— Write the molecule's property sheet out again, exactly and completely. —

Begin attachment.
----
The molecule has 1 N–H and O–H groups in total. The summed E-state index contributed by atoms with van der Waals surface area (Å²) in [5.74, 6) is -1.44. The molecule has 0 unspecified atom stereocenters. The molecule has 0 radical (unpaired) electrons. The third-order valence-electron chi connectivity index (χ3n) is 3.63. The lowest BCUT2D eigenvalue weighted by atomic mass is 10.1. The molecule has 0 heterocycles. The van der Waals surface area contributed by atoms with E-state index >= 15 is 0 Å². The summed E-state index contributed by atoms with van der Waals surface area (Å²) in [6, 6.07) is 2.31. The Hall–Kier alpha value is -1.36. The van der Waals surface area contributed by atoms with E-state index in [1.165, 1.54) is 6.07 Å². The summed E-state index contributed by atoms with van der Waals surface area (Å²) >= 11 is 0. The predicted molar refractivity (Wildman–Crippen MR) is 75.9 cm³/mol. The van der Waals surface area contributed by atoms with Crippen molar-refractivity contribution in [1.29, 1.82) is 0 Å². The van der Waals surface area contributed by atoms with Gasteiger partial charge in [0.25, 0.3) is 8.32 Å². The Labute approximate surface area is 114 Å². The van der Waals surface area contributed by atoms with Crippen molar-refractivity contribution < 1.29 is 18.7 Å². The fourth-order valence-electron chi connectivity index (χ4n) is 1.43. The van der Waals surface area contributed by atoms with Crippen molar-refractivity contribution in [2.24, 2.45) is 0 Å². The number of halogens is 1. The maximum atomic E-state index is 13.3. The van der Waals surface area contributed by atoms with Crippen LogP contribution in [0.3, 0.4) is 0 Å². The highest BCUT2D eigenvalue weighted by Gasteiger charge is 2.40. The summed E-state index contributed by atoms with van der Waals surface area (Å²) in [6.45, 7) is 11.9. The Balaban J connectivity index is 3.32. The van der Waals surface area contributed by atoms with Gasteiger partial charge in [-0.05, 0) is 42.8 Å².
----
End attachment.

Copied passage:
The molecule has 1 N–H and O–H groups in total. The summed E-state index contributed by atoms with van der Waals surface area (Å²) in [5.74, 6) is -1.44. The molecule has 0 unspecified atom stereocenters. The molecule has 0 radical (unpaired) electrons. The third-order valence-electron chi connectivity index (χ3n) is 3.63. The lowest BCUT2D eigenvalue weighted by atomic mass is 10.1. The molecule has 0 heterocycles. The van der Waals surface area contributed by atoms with E-state index >= 15 is 0 Å². The summed E-state index contributed by atoms with van der Waals surface area (Å²) in [6, 6.07) is 2.31. The Hall–Kier alpha value is -1.36. The van der Waals surface area contributed by atoms with E-state index in [1.165, 1.54) is 6.07 Å². The summed E-state index contributed by atoms with van der Waals surface area (Å²) >= 11 is 0. The predicted molar refractivity (Wildman–Crippen MR) is 75.9 cm³/mol. The van der Waals surface area contributed by atoms with Crippen molar-refractivity contribution in [1.29, 1.82) is 0 Å². The van der Waals surface area contributed by atoms with Gasteiger partial charge in [0.25, 0.3) is 8.32 Å². The Labute approximate surface area is 114 Å². The van der Waals surface area contributed by atoms with Crippen molar-refractivity contribution < 1.29 is 18.7 Å². The fourth-order valence-electron chi connectivity index (χ4n) is 1.43. The van der Waals surface area contributed by atoms with Crippen molar-refractivity contribution in [2.24, 2.45) is 0 Å². The number of halogens is 1. The maximum atomic E-state index is 13.3. The van der Waals surface area contributed by atoms with Crippen LogP contribution in [0.3, 0.4) is 0 Å². The highest BCUT2D eigenvalue weighted by Gasteiger charge is 2.40. The summed E-state index contributed by atoms with van der Waals surface area (Å²) in [6.45, 7) is 11.9. The Balaban J connectivity index is 3.32. The van der Waals surface area contributed by atoms with Gasteiger partial charge in [-0.05, 0) is 42.8 Å².